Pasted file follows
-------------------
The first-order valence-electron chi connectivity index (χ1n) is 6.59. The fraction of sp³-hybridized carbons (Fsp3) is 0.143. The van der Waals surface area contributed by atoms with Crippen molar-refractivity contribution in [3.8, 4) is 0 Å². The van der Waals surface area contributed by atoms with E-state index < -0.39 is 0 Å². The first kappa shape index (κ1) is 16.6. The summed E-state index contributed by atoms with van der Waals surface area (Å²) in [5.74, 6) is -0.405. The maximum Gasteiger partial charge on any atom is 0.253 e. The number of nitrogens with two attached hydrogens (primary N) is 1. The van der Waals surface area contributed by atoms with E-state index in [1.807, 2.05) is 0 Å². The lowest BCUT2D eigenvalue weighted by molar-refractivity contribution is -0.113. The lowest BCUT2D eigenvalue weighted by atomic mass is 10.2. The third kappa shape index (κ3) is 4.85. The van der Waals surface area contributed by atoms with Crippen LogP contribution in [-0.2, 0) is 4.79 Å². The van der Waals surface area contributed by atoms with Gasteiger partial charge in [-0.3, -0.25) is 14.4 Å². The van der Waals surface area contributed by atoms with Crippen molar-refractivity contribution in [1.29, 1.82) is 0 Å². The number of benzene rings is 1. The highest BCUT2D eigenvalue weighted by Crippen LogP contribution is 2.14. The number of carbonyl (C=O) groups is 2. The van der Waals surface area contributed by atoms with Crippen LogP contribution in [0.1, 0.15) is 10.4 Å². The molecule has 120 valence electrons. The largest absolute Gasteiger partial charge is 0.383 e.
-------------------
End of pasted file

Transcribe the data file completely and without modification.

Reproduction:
The first-order valence-electron chi connectivity index (χ1n) is 6.59. The fraction of sp³-hybridized carbons (Fsp3) is 0.143. The van der Waals surface area contributed by atoms with Crippen molar-refractivity contribution in [3.8, 4) is 0 Å². The van der Waals surface area contributed by atoms with E-state index < -0.39 is 0 Å². The first kappa shape index (κ1) is 16.6. The summed E-state index contributed by atoms with van der Waals surface area (Å²) in [5.74, 6) is -0.405. The maximum Gasteiger partial charge on any atom is 0.253 e. The number of nitrogens with two attached hydrogens (primary N) is 1. The van der Waals surface area contributed by atoms with E-state index in [1.807, 2.05) is 0 Å². The lowest BCUT2D eigenvalue weighted by molar-refractivity contribution is -0.113. The lowest BCUT2D eigenvalue weighted by atomic mass is 10.2. The third kappa shape index (κ3) is 4.85. The van der Waals surface area contributed by atoms with Crippen LogP contribution in [-0.2, 0) is 4.79 Å². The van der Waals surface area contributed by atoms with Gasteiger partial charge in [-0.3, -0.25) is 14.4 Å². The van der Waals surface area contributed by atoms with Crippen molar-refractivity contribution in [1.29, 1.82) is 0 Å². The number of benzene rings is 1. The highest BCUT2D eigenvalue weighted by Crippen LogP contribution is 2.14. The number of carbonyl (C=O) groups is 2. The van der Waals surface area contributed by atoms with Crippen LogP contribution in [0.1, 0.15) is 10.4 Å². The molecule has 120 valence electrons. The largest absolute Gasteiger partial charge is 0.383 e.